The United Kingdom is increasingly taking progressive issues such as women’s rights and climate protection into account when concluding trade agreements, according to Politico.
Experts are divided on the issue of incorporating moral issues into trade agreements, though. According to some, the deals get “devalued.”
Protection of animal rights, commitment to ensuring an effective environmental policy, cooperation with the natives, and emphasis on women’s equality and the promise of fighting “modern slavery” are all a part of Britain’s recently concluded trade agreement with New Zealand regarding clauses outside the economic core of the agreement.
“As Commerce Minister, I want to conclude agreements that break down barriers and help level the conditions,” said British Foreign Minister Liz Truss, who was the time International Trade Minister at the time.
According to its defenders, a moral policy has positive economic consequences, and women’s empowerment and investment in the green economy provide new business opportunities.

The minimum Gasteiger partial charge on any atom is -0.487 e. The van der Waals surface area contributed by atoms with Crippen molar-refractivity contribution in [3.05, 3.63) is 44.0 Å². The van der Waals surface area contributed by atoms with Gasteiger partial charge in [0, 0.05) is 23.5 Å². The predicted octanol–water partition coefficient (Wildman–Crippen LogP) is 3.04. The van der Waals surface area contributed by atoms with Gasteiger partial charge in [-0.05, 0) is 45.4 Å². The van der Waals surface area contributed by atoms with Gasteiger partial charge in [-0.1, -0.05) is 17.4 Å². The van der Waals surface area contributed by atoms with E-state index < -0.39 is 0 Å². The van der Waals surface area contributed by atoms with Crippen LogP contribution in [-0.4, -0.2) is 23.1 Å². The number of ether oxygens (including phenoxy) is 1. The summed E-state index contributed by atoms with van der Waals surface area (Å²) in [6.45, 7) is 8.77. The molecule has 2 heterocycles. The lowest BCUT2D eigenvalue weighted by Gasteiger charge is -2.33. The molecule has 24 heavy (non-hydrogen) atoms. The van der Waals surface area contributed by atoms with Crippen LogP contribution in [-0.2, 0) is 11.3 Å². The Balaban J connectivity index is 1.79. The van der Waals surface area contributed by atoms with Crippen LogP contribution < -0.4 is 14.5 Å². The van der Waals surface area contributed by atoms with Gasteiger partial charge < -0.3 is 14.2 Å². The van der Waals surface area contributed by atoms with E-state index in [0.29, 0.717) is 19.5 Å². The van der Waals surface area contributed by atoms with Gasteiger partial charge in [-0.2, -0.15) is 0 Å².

“Trade now affects every single area of public policy. It’s just nonsense to think that business should exist on its own,” said Chris Southworth, general secretary of the British branch of the International Chamber of Commerce.
On the other hand, Conservative, senior government trade adviser Daniel Hannan believes that such important moral issues should be treated as “separate issues” and not associated with trade matters.
“It is not what a trade agreement is about. A trade agreement is about identifying specific barriers and removing them,” he said.
His colleague from a different part of the political spectrum, former Liberal Democrat leader Vince Cable, shares this view. According to him, too much emphasis on progressive values “devalues” and “blocks reasonable trade agreements.”